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Discussion Starter · #1 ·
Say this isn't so. What of Casey, Howey, Hocking, etc. who were unknowns before they self-published? Methinks Harper Collins is trying to dissuade unpublished writers from self-publishing instead of querying agents. What say you?

(Emphasis mine:)

"Self-publishing has tended to be most successful for authors who have an already established brand-awareness; success through self-publishing has tended to be more elusive for emerging authors who are still finding their audience amidst the tidal wave of inexpensive and readily available content that is available to readers." - Daisy Hutton

http://rmabry.blogspot.com/2013/11/writing-publishing-is-not-for-sissies.html
 

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Derp.  A nice attempt to scare people back to the slush piles.

Certainly it's true, in a technical sense.  It's relatively easier for people who have established platforms (usually) and relatively tougher for people who are unknowns (usually).  Interesting they didn't compare it to one's chances of success with attracting a publisher with a platform or without it.  I think it's safe to say that if you already have some kind of name recognition, marketing yourself -- to readers or to publishers -- will be easier than if nobody knows who the heck you are.  Duh, HC! 

However, I do think that self-pub isn't for sissies.  Nothing about publishing is for sissies.  It's a rough gig.
 

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ElHawk said:
Derp. A nice attempt to scare people back to the slush piles.

Certainly it's true, in a technical sense. It's relatively easier for people who have established platforms (usually) and relatively tougher for people who are unknowns (usually). Interesting they didn't compare it to one's chances of success with attracting a publisher with a platform or without it. I think it's safe to say that if you already have some kind of name recognition, marketing yourself -- to readers or to publishers -- will be easier than if nobody knows who the heck you are. Duh, HC!

However, I do think that self-pub isn't for sissies. Nothing about publishing is for sissies. It's a rough gig.
If publishers want authors to keep submitting to them, they need to specify what they will do for the author. I was with publishers and I was doing a lot of marketing and promoting on my own. In one month at KDP I made more on my book than the 3 years it was with a publisher. I'm so over wanting the kudos of having my work picked up by a publisher. Maybe if they offered me a large advance I'd consider it, but other than that, no.

Publishers seem to think they are doing you a favour by publishing your book, but without authors writing stories there wouldn't be any publishers in the first place. Treat authors with a bit more respect.
 

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ElHawk said:
However, I do think that self-pub isn't for sissies. Nothing about publishing is for sissies. It's a rough gig.
Word.
I'm trying not to be a sissy. It's hard. I'm selling less now with more titles than last year. When I run promotions I get a few weeks of good sales of the other titles, so I must be doing something right, but unless I promote sales slink into obscurity. I suppose this is in part due to the increased number of books available and fighting for visibility.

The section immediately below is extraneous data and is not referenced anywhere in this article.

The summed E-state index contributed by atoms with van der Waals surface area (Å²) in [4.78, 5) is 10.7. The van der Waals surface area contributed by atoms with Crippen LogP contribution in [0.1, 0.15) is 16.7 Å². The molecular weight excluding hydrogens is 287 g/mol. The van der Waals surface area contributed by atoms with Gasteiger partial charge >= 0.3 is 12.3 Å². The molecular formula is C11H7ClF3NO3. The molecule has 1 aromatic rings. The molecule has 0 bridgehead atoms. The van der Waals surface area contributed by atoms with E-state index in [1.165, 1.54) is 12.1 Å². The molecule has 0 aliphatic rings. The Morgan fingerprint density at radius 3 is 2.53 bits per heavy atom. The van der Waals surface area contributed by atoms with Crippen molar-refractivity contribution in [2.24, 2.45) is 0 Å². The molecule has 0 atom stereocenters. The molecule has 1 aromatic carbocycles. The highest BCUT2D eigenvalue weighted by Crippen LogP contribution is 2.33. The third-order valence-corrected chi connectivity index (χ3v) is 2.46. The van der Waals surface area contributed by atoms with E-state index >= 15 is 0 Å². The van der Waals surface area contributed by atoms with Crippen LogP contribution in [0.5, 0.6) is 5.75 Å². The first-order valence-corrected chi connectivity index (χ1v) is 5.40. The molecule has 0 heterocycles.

Definitely discouraging and not for sissies!
 

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Uh ... she is right.

Howey, Hocking etc. are huge outliers and in no way the norm. On average yes, success has been more elusive for authors starting out. And of course authors who have been at the business of writing for a while have it easier. They are better at craft, they have a built in audience and maybe a backlist to exploit.

That wasn't a knock on emerging writers, nor was it an attempt to scare people back to the slush pile.

It was a simple observation.
 

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I don't disagree with it. "More elusive" is fair enough. But the self-publishing world isn't for sissies, it's true.

I started doing it in May as a means to play around and as a therapeutic measure (I've always loved writing; just had never explored the idea of publishing anything) and what I've found is that there's simply a steep learning curve. I've spent many hours reading and researching, and implementing what I've learned. With my other pen name I've had a really interesting experience since I published something on October 25th after biting the bullet and aiming for a genre/subject matter which I knew sells. During the last few days of that month, with not a stitch of advertising, I sold more books than I'd sold since beginning. In the first 9 days of this month I've sold almost twice as many as that.

I'd say that if the self-published author expects to throw one book up and make a living, he or she is basically playing a very sketchy lottery. But there are ways to get your books to readers. Now, if one's goal is simply to be published, that's easy as anything. Nothing elusive about uploading a book file. :)

In my mind it's a bit like going on Netflix. The site shows you what they think you want to watch. So unless you have a film in mind to type into the search engine, you're looking at suggestions. If you go on Amazon you'll see Dan Brown et al staring you in the face; finding an unknown writer means taking time going through lists. That's the biggest challenge---getting seen. If you're seen you'll sell books.
 

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Discussion Starter · #8 ·